We would see owls almost everyday in the early evening, and I would sit on the courtyard wall, just watching. I now have not seen an owl in almost a year. We also saw mongooses scurrying around the garden on a regular basis when I was growing up. I now do not even know when I last saw one because it has been so long. Lastly, finding frogs in the sprinkler box used to be my favourite pass time. Although I am now not nearly as likely to go chasing after frogs, my nights are no longer filled with the croaks of those frogs that always made me feel at home. All this loss in biodiversity is due to the fact that about four years ago, the golf course was bought and cleared so that it could function as a course once again. This does not even involve building of houses etc. and this is the kind of damage that was done. I do not even want to imagine what would have happened if it was cleared for a development of houses or shopping centres.
As someone who really appreciates nature and wildlife, from growing up in that sort of environment, it is so sad to see that the current Anthropocene is really just resulting in the destruction of our ecosystems and has lead to a huge decrease in biodiversity. after a week of small experiments and really taking the time to listen to my surroundings and consider what is going on around me, it is clear that the Anthropocene is completely dominating the world, rather than just existing in harmony with nature. The sounds that exist around us consist of almost only human activities, machines and disruptions. Without even considering the dwindling of ecosystems, the soundscape in itself quite clearly shows that we are living in the Anthropocene. It seems ridiculous to me that we are the villains in our own story. We may think that things are oky for now, but there is no telling what might happen in the future. We need to start playing the good guy, because do we really want our children to grow up in an environment rid of nature and dominated by concrete?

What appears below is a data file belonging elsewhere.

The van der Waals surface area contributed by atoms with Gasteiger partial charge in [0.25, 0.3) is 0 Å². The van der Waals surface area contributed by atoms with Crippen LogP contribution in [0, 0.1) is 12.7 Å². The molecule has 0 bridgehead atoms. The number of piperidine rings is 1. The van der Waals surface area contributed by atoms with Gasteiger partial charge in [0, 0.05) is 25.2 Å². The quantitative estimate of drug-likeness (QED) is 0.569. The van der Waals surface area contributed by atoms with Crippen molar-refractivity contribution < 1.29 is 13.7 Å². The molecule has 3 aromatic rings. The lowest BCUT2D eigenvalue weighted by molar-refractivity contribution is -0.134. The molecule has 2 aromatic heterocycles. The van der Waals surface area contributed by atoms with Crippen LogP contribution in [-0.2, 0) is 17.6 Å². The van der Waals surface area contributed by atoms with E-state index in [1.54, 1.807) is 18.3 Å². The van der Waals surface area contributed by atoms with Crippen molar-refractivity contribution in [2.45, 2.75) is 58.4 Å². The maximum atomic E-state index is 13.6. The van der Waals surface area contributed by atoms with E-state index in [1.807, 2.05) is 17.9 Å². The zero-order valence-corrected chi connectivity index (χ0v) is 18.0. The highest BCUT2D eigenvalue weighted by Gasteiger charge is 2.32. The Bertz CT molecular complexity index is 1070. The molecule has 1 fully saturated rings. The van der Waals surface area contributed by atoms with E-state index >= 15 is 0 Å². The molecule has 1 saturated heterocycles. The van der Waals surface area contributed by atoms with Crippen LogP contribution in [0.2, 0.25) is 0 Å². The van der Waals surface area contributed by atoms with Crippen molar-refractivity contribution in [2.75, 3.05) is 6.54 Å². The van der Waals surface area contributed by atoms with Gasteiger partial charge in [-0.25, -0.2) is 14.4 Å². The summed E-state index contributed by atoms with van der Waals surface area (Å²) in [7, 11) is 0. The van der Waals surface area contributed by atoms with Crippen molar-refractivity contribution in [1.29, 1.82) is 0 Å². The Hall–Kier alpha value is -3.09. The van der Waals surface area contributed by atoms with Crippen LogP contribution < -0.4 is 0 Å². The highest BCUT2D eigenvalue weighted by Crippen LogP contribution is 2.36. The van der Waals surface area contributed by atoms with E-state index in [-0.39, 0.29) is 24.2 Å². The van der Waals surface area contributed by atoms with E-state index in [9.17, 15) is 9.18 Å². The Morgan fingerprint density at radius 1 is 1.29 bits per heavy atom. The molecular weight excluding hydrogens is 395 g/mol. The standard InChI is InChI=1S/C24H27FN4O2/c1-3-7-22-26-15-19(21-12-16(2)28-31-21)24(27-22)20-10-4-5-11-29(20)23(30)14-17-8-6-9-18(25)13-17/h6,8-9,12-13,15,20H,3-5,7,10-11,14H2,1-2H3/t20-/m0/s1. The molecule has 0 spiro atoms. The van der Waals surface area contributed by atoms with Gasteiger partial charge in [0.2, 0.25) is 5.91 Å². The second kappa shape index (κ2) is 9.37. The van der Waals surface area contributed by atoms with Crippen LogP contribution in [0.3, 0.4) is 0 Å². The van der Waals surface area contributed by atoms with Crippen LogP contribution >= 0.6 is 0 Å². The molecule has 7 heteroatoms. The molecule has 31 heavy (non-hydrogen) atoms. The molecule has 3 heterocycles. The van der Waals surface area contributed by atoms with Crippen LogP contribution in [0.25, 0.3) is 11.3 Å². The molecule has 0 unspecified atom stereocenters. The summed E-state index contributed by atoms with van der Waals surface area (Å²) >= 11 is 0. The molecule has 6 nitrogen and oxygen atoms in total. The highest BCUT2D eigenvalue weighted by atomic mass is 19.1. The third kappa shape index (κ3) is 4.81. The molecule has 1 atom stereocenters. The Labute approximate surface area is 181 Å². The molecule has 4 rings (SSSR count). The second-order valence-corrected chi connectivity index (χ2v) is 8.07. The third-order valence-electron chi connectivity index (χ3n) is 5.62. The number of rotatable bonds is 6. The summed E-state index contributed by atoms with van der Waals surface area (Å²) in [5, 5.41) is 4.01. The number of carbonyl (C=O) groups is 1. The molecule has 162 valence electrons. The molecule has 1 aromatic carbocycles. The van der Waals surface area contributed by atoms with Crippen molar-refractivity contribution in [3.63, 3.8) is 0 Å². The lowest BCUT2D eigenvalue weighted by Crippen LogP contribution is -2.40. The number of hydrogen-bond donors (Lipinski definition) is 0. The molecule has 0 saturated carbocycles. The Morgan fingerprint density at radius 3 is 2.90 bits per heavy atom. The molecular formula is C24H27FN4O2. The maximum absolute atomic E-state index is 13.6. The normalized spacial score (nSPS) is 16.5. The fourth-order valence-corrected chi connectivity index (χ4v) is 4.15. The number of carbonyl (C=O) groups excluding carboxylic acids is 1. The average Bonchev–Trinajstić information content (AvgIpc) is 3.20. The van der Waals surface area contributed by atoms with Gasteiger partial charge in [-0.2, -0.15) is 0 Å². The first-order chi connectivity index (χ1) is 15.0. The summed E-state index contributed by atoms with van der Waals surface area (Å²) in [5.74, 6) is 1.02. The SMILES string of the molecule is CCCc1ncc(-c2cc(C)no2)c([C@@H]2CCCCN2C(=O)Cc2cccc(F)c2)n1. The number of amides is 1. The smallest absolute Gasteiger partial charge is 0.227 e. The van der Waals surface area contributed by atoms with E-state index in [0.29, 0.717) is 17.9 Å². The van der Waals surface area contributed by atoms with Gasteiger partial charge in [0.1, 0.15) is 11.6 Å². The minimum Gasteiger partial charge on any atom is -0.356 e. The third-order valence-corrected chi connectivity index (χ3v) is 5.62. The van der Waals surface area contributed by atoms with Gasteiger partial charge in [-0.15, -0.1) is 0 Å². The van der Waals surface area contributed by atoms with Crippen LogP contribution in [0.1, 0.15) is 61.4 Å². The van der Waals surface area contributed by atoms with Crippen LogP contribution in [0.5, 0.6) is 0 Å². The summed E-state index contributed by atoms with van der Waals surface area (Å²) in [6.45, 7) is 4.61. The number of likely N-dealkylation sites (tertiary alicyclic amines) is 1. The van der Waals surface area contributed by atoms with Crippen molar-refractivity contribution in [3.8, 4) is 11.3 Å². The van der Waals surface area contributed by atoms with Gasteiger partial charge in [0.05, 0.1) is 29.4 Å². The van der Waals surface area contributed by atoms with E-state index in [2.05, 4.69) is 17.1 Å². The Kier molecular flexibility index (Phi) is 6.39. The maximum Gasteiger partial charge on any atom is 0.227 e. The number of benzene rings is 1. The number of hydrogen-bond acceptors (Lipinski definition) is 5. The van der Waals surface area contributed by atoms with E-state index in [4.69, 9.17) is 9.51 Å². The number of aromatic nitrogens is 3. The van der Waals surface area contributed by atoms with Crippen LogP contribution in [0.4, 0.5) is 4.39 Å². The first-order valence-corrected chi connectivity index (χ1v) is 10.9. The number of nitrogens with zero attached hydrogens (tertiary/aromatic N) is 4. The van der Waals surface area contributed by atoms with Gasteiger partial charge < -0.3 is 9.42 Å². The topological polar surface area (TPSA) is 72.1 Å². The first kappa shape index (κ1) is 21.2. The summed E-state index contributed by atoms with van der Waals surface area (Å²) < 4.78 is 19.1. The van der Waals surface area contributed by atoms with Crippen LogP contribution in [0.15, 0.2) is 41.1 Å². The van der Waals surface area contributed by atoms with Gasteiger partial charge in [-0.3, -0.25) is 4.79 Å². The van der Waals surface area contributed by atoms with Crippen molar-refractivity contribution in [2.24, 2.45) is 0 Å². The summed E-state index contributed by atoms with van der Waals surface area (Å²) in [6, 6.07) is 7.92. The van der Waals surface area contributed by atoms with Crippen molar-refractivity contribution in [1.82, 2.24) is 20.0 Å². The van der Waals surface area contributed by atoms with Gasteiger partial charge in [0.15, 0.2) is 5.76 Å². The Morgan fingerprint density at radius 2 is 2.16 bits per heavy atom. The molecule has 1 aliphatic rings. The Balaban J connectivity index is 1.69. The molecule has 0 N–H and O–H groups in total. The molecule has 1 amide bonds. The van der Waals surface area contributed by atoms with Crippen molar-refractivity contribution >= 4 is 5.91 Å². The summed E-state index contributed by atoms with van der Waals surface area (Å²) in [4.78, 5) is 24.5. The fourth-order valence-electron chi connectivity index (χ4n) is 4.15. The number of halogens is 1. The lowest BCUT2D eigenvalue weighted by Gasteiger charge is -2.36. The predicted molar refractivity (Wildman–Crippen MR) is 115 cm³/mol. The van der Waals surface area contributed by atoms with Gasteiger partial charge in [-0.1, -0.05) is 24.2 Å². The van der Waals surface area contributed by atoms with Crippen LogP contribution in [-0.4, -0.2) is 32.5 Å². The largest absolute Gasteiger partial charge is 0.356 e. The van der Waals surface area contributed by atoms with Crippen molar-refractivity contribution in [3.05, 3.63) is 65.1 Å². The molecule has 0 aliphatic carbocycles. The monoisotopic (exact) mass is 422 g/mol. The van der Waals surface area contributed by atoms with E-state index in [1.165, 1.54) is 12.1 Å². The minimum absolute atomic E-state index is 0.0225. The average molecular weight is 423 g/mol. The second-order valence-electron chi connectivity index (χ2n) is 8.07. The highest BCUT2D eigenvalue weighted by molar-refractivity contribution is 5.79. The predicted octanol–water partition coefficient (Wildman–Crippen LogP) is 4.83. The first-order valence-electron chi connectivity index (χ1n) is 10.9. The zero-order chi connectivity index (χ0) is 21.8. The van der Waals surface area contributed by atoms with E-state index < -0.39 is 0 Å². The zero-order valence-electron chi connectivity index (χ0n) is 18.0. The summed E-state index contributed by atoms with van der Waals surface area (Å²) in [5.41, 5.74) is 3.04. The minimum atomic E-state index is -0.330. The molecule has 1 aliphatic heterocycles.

Gisli, P et al. 2013. Reconceptualizing the ‘Anthropos’ in the Anthropocene: integrating the social sciences and humanities in global environmental change research. Environmental Science & Policy 28:3-13.
Steffen, W et al. 2011. The Anthropocene: conceptual and historical perspectives. Philosophical Transactions of the Royal Society 369:842-867.
Waters, CN et al. 2016. The Anthropocene is functionally and stratigraphically distinct from the Holocene. Science 351(6269):[sp].
Whitehouse, A. 2015. Listening to birds in the Anthropocene: the anxious semiotics of sound in a human-dominated world. Environmental Humanities 6:53-71.